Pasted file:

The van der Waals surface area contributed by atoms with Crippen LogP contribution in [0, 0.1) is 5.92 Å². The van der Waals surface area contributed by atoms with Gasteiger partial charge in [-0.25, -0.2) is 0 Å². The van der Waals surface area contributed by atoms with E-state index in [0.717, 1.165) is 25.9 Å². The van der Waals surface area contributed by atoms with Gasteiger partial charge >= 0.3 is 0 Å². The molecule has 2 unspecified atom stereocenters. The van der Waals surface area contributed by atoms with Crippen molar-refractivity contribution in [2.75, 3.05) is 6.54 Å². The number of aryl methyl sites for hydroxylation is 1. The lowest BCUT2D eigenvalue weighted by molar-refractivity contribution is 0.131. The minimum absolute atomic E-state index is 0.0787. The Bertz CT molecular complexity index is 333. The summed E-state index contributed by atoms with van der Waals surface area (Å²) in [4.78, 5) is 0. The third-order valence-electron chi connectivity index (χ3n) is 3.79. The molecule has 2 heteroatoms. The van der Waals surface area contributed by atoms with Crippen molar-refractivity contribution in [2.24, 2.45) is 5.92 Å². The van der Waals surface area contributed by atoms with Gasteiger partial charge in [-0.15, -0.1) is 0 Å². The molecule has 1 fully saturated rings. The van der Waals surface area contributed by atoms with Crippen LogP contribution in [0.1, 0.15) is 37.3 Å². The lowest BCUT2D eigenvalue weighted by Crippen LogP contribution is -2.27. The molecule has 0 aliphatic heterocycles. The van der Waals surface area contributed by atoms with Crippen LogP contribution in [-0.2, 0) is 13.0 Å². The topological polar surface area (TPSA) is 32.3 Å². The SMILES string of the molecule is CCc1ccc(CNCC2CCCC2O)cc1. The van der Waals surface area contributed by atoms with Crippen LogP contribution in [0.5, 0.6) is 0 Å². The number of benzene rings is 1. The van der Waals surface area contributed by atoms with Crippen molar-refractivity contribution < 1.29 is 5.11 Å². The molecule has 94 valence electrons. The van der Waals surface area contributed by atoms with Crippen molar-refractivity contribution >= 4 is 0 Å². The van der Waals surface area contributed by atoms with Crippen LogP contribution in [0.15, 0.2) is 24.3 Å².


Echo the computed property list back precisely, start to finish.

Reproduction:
The van der Waals surface area contributed by atoms with Crippen LogP contribution in [0, 0.1) is 5.92 Å². The van der Waals surface area contributed by atoms with Gasteiger partial charge in [-0.25, -0.2) is 0 Å². The van der Waals surface area contributed by atoms with E-state index in [0.717, 1.165) is 25.9 Å². The van der Waals surface area contributed by atoms with Gasteiger partial charge >= 0.3 is 0 Å². The molecule has 2 unspecified atom stereocenters. The van der Waals surface area contributed by atoms with Crippen molar-refractivity contribution in [2.75, 3.05) is 6.54 Å². The number of aryl methyl sites for hydroxylation is 1. The lowest BCUT2D eigenvalue weighted by molar-refractivity contribution is 0.131. The minimum absolute atomic E-state index is 0.0787. The Bertz CT molecular complexity index is 333. The summed E-state index contributed by atoms with van der Waals surface area (Å²) in [4.78, 5) is 0. The third-order valence-electron chi connectivity index (χ3n) is 3.79. The molecule has 2 heteroatoms. The van der Waals surface area contributed by atoms with Crippen molar-refractivity contribution in [2.24, 2.45) is 5.92 Å². The van der Waals surface area contributed by atoms with Gasteiger partial charge in [-0.15, -0.1) is 0 Å². The molecule has 1 fully saturated rings. The van der Waals surface area contributed by atoms with Crippen LogP contribution in [0.1, 0.15) is 37.3 Å². The lowest BCUT2D eigenvalue weighted by Crippen LogP contribution is -2.27. The molecule has 0 aliphatic heterocycles. The van der Waals surface area contributed by atoms with Crippen LogP contribution in [-0.2, 0) is 13.0 Å². The topological polar surface area (TPSA) is 32.3 Å². The SMILES string of the molecule is CCc1ccc(CNCC2CCCC2O)cc1. The van der Waals surface area contributed by atoms with Crippen LogP contribution in [0.5, 0.6) is 0 Å². The number of benzene rings is 1. The van der Waals surface area contributed by atoms with Crippen molar-refractivity contribution < 1.29 is 5.11 Å². The molecule has 94 valence electrons. The van der Waals surface area contributed by atoms with Crippen molar-refractivity contribution >= 4 is 0 Å². The van der Waals surface area contributed by atoms with Crippen LogP contribution in [0.15, 0.2) is 24.3 Å².